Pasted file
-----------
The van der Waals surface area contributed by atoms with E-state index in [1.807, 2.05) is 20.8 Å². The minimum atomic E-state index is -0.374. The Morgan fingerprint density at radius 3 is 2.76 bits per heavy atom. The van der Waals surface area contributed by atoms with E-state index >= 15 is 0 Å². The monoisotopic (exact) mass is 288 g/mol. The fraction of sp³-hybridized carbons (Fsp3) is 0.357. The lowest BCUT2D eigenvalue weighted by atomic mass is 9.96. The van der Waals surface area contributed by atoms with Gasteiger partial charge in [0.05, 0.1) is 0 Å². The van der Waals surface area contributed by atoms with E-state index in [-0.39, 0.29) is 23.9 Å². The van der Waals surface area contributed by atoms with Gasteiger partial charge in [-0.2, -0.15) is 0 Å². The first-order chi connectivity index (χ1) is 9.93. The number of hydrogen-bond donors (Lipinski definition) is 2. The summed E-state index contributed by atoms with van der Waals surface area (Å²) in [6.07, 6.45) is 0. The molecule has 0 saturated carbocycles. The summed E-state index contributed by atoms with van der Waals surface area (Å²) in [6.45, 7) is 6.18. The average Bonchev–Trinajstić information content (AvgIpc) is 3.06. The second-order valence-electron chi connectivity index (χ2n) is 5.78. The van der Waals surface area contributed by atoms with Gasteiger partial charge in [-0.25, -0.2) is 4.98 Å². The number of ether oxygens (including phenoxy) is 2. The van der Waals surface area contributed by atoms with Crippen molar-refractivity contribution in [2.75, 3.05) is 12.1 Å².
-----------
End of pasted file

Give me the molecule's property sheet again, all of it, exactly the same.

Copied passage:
The van der Waals surface area contributed by atoms with E-state index in [1.807, 2.05) is 20.8 Å². The minimum atomic E-state index is -0.374. The Morgan fingerprint density at radius 3 is 2.76 bits per heavy atom. The van der Waals surface area contributed by atoms with E-state index >= 15 is 0 Å². The monoisotopic (exact) mass is 288 g/mol. The fraction of sp³-hybridized carbons (Fsp3) is 0.357. The lowest BCUT2D eigenvalue weighted by atomic mass is 9.96. The van der Waals surface area contributed by atoms with Gasteiger partial charge in [0.05, 0.1) is 0 Å². The van der Waals surface area contributed by atoms with E-state index in [-0.39, 0.29) is 23.9 Å². The van der Waals surface area contributed by atoms with Gasteiger partial charge in [-0.2, -0.15) is 0 Å². The first-order chi connectivity index (χ1) is 9.93. The number of hydrogen-bond donors (Lipinski definition) is 2. The summed E-state index contributed by atoms with van der Waals surface area (Å²) in [6.07, 6.45) is 0. The molecule has 0 saturated carbocycles. The summed E-state index contributed by atoms with van der Waals surface area (Å²) in [6.45, 7) is 6.18. The average Bonchev–Trinajstić information content (AvgIpc) is 3.06. The second-order valence-electron chi connectivity index (χ2n) is 5.78. The van der Waals surface area contributed by atoms with Gasteiger partial charge in [-0.25, -0.2) is 4.98 Å². The number of ether oxygens (including phenoxy) is 2. The van der Waals surface area contributed by atoms with Crippen molar-refractivity contribution in [2.75, 3.05) is 12.1 Å².